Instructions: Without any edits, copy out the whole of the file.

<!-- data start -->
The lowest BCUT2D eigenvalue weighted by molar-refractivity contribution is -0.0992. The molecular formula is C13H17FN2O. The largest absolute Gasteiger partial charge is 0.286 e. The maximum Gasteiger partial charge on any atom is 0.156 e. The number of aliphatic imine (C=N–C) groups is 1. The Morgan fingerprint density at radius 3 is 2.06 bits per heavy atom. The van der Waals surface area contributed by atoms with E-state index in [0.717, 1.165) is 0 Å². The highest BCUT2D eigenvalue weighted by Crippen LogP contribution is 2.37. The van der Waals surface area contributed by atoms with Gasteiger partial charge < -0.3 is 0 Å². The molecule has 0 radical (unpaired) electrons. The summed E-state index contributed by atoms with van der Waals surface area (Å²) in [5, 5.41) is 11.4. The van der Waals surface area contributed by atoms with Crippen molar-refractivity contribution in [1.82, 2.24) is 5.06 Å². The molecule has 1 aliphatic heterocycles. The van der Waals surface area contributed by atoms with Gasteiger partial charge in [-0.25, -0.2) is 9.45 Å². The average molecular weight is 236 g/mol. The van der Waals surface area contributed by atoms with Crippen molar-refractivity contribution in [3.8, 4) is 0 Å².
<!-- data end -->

The lowest BCUT2D eigenvalue weighted by molar-refractivity contribution is -0.0992. The molecular formula is C13H17FN2O. The largest absolute Gasteiger partial charge is 0.286 e. The maximum Gasteiger partial charge on any atom is 0.156 e. The number of aliphatic imine (C=N–C) groups is 1. The Morgan fingerprint density at radius 3 is 2.06 bits per heavy atom. The van der Waals surface area contributed by atoms with E-state index in [0.717, 1.165) is 0 Å². The highest BCUT2D eigenvalue weighted by Crippen LogP contribution is 2.37. The van der Waals surface area contributed by atoms with Gasteiger partial charge < -0.3 is 0 Å². The molecule has 0 radical (unpaired) electrons. The summed E-state index contributed by atoms with van der Waals surface area (Å²) in [5, 5.41) is 11.4. The van der Waals surface area contributed by atoms with Crippen molar-refractivity contribution in [1.82, 2.24) is 5.06 Å². The molecule has 1 aliphatic heterocycles. The van der Waals surface area contributed by atoms with Gasteiger partial charge in [-0.25, -0.2) is 9.45 Å². The average molecular weight is 236 g/mol. The van der Waals surface area contributed by atoms with Crippen molar-refractivity contribution in [3.8, 4) is 0 Å².